clock menu more-arrow no yes

Filed under:

A Luxurious Downtown Seattle Listing That's Getting Old

Some houses are snapped up in days. Others take years. The sellers should be commended for their patience.


If something takes a long time to sell, questions arise. Is there something wrong with it? Or, as in this case, it is so unbelievably luxurious that people don't even think about considering it. Or, it could be the price. Do you have $7,155,000 for a 2 bedroom, 2 bath residence in Seattle? It has a lot of floor space, 4,488 square feet. That helps. It is also on the 18th floor of the Four Seasons Private Residences with views and views and views. Oh, and it also has a monthly fee. You do have an extra $5,687 every month, don't you? Someone does. They just haven't spent it on this unit, yet.

Not every luxury comes in a box. The greatest luxury could be 24/7 service at home. The service is Four Seasons' service. Spend seven million dollars on a mansion and to take care of it you have to be very energetic, or hire people who hire people. A monthly fee of $5,687 seems more reasonable when you place a value on having service available anytime without having to deal with hiring, firing, and messy employment paperwork.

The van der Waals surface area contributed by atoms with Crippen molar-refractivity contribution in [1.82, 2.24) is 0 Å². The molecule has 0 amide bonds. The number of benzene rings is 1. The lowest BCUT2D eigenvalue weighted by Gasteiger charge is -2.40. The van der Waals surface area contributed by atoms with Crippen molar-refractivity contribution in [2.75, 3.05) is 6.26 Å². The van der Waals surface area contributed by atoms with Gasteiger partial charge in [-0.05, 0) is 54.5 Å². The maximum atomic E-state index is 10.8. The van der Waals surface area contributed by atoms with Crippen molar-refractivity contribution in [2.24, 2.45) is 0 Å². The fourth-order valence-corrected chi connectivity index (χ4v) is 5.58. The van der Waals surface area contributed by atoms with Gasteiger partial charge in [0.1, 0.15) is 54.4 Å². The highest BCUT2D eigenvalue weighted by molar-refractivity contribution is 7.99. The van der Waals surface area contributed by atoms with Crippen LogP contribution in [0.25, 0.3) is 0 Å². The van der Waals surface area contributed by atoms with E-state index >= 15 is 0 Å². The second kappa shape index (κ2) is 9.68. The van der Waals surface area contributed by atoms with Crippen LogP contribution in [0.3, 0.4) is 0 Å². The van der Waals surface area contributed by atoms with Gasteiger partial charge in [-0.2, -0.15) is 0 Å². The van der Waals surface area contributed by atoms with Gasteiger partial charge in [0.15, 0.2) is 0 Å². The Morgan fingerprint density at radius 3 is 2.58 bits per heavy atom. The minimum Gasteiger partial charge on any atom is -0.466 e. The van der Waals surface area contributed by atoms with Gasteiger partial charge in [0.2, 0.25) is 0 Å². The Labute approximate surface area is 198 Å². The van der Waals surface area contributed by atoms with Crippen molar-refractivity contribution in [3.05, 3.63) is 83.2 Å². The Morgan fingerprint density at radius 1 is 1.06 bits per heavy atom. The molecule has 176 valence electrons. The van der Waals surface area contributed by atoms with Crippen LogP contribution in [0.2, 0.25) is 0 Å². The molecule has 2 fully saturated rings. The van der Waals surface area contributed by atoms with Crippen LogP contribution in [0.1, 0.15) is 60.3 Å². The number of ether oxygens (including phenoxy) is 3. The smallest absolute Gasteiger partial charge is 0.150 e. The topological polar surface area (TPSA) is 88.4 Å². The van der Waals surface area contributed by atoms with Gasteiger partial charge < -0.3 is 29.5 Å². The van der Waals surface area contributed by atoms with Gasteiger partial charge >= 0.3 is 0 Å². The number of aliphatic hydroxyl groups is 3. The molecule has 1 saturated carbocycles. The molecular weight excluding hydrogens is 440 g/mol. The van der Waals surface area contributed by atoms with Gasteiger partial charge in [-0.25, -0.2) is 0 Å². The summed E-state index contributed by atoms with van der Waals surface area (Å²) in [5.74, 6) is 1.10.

A sudden dinner guest for business? They can probably handle that. There's a fine restaurant in the building. Want to spend time in the spa or the gym and don't want to worry about maintaining the equipment? It's there. The same is true for the outdoor pool that overlooks the Sound. If you have the means, you might also have the needs. Business, philanthropy, or creativity benefit from celebrating opportunity. A chance meeting expanded upon by private conversations uninterrupted with taxis, or waiting in line, or calling for reservations can save time and money, and make things happen that otherwise would be ideas that faded.

Or maybe you just want a phenomenal place with stupendous views as a spacious retreat amidst a busy city. It's waiting for the right person who can afford it.
· 99 Union St #1801, Seattle [Redfin]
Written by Tom Trimbath